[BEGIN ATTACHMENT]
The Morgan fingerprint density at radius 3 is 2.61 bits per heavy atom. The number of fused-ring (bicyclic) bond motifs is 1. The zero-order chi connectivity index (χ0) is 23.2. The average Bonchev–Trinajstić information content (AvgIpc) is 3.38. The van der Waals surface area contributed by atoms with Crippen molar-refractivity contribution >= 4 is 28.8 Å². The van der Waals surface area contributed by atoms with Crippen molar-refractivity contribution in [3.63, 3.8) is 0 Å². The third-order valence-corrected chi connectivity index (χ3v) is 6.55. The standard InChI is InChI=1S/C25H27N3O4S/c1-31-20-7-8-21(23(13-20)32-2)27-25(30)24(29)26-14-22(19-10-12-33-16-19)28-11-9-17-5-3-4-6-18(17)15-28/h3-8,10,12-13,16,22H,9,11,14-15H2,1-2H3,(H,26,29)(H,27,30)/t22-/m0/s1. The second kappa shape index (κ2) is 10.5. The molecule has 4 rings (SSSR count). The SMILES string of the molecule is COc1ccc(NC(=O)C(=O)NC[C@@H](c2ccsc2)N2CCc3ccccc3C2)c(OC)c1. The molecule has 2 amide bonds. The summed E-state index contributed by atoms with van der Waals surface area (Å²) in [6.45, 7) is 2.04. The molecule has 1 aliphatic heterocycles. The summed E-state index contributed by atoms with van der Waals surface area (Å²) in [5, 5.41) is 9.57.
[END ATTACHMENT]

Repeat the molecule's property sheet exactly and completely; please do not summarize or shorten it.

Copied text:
The Morgan fingerprint density at radius 3 is 2.61 bits per heavy atom. The number of fused-ring (bicyclic) bond motifs is 1. The zero-order chi connectivity index (χ0) is 23.2. The average Bonchev–Trinajstić information content (AvgIpc) is 3.38. The van der Waals surface area contributed by atoms with Crippen molar-refractivity contribution >= 4 is 28.8 Å². The van der Waals surface area contributed by atoms with Crippen molar-refractivity contribution in [3.63, 3.8) is 0 Å². The third-order valence-corrected chi connectivity index (χ3v) is 6.55. The standard InChI is InChI=1S/C25H27N3O4S/c1-31-20-7-8-21(23(13-20)32-2)27-25(30)24(29)26-14-22(19-10-12-33-16-19)28-11-9-17-5-3-4-6-18(17)15-28/h3-8,10,12-13,16,22H,9,11,14-15H2,1-2H3,(H,26,29)(H,27,30)/t22-/m0/s1. The second kappa shape index (κ2) is 10.5. The molecule has 4 rings (SSSR count). The SMILES string of the molecule is COc1ccc(NC(=O)C(=O)NC[C@@H](c2ccsc2)N2CCc3ccccc3C2)c(OC)c1. The molecule has 2 amide bonds. The summed E-state index contributed by atoms with van der Waals surface area (Å²) in [6.45, 7) is 2.04. The molecule has 1 aliphatic heterocycles. The summed E-state index contributed by atoms with van der Waals surface area (Å²) in [5, 5.41) is 9.57.